WASHINGTON — Mitt Romney and his new running mate, Paul Ryan, are making an unexpected appearance together Monday in New Hampshire, holding a joint town hall meeting in Manchester.
The newly-minted GOP duo will reunite eight days after they parted ways with no plans to appear together until the Republican National Convention in Tampa, according to the campaign.
The town hall meeting, in a location not yet announced, will come two days after President Obama campaigns in the Granite State. Obama plans to make stops at Windham High School Saturday morning and Rochester Commons in the afternoon.
Although New Hampshire has only four electoral votes to award, it is expected to be a focal point for both campaigns.
It will be Ryan’s first prominent trip to New Hampshire and will offer voters a close-up look at the new nominee. The Romney campaign had initially planned to announce Ryan as the vice presidential nominee in the state last Friday, but a memorial service in Ryan’s Wisconsin congressional district that day forced them to stage the announcement in Norfolk, Va., on Saturday.
Ex-Obama supporter to talk at Republican convention
Former Alabama representative Artur Davis, the ex-Democrat who seconded President Obama’s nomination at the 2008 Democratic National Convention, will speak at this month’s Republican National Convention in support of Mitt Romney.
Davis said he will represent millions of disillusioned Americans who expected more from a president who campaigned on hope and change.
“President Obama — Senator Obama — ran on two broad themes,” Davis told the Washington Post. “One of those broad themes was reunifying this country. And another broad theme was turning this economy around. . . . I’ll certainly be talking about those two failures.”
Davis served in the House from 2003 to 2011 and was an early Obama backer. During his address to the Democratic National Convention in 2008, he said Obama’s election would bring the country closer to becoming “a place where all of the things that may hold you back pose no permanent barriers, where our destiny is what our God and our dreams determine it to be.”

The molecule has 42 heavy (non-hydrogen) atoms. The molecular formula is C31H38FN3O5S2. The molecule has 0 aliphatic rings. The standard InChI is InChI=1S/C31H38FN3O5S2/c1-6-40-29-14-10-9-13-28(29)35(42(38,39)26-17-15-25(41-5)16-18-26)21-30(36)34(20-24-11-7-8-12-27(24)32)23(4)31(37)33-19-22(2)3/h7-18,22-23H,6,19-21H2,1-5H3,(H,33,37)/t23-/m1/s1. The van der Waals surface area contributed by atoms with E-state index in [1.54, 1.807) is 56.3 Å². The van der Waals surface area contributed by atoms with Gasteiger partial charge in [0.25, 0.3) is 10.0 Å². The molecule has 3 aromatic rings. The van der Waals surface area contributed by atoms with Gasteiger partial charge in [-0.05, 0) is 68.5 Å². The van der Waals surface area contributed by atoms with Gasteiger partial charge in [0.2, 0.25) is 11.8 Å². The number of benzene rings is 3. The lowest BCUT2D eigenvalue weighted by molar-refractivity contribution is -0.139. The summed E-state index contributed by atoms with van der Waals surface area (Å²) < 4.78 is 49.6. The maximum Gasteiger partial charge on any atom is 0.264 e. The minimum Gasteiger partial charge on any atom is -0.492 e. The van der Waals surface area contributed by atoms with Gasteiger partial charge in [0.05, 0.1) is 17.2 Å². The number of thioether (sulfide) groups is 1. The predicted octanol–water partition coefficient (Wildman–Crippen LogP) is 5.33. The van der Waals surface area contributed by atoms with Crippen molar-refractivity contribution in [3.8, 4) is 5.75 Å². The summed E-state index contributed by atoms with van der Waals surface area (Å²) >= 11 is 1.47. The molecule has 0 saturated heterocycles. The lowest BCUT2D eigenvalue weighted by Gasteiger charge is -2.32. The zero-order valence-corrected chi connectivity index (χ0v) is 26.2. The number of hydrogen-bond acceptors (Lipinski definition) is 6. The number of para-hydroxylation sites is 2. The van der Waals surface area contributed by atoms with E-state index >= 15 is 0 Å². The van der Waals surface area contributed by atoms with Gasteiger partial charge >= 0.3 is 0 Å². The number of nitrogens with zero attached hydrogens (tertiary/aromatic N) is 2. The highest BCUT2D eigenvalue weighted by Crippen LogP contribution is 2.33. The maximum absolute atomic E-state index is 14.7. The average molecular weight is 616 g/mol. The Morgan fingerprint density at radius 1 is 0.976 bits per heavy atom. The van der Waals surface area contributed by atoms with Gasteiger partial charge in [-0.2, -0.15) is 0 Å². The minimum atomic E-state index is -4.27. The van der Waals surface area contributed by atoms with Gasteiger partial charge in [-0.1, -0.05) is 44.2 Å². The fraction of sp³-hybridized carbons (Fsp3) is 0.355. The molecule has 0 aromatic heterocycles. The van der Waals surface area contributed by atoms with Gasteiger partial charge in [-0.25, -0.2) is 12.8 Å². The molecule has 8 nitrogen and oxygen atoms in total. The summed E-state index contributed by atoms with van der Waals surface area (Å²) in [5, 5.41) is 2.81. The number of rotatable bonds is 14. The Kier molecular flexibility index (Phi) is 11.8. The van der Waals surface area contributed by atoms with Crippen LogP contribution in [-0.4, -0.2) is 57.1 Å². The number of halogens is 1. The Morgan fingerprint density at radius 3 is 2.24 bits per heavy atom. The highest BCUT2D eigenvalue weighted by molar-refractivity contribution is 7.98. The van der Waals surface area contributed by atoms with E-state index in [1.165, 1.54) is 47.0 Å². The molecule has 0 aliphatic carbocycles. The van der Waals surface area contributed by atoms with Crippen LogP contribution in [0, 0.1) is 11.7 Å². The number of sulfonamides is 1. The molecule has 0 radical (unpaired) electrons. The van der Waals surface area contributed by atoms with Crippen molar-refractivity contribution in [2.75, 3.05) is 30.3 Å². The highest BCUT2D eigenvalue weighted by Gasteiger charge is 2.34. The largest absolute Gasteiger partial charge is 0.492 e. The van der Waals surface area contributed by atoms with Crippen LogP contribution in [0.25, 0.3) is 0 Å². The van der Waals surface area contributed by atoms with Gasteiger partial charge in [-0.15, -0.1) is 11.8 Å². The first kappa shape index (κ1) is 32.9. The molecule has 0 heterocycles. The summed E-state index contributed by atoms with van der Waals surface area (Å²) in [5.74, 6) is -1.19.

In May, Davis announced he was changing parties to become a Republican.
Other GOP convention speakers announced Thursday included some of the politicians who were considered possible running mates for Romney: Senator Kelly Ayotte of New Hampshire, Senator Rob Portman of Ohio, Louisiana Governor Bobby Jindal, and Virginia Governor Bob McDonnell.
Challengers of voter ID law in Pennsylvania file appeal
HARRISBURG, Pa. — Strategies will shift as the first legal battle over Pennsylvania’s new law requiring voters to show valid photo identification heads to the state Supreme Court.
The law’s Republican backers and, they say, the integrity of the Nov. 6 presidential election were the winners of Wednesday’s decision by a state appellate judge to reject an injunction that would have halted the law from taking effect in November, as part of a wider challenge to its constitutionality.
About a dozen rights groups and registered voters filed an appeal Thursday. Democrats say the law will trample the right to vote for countless people. The GOP-penned law, signed by Republican Governor Tom Corbett in March and opposed by every Democratic lawmaker, has ignited a furious debate over voting rights in Pennsylvania, which is poised to play a starring role in deciding the presidential contest.
Lawyers are asking the state’s highest court for a speedy review of the appeal, requesting that oral arguments be scheduled during the court’s session in Philadelphia the week of Sept. 10.
At the state Supreme Court, votes by four justices would be needed to overturn Commonwealth Court Judge Robert Simpson’s ruling. The high court is currently split between three Republicans and three Democrats.
A key focus on appeal is likely to be Simpson’s decision to give strong deference to the government, rather than put a heavier legal burden on it to justify a law that opponents say infringes on a constitutional right.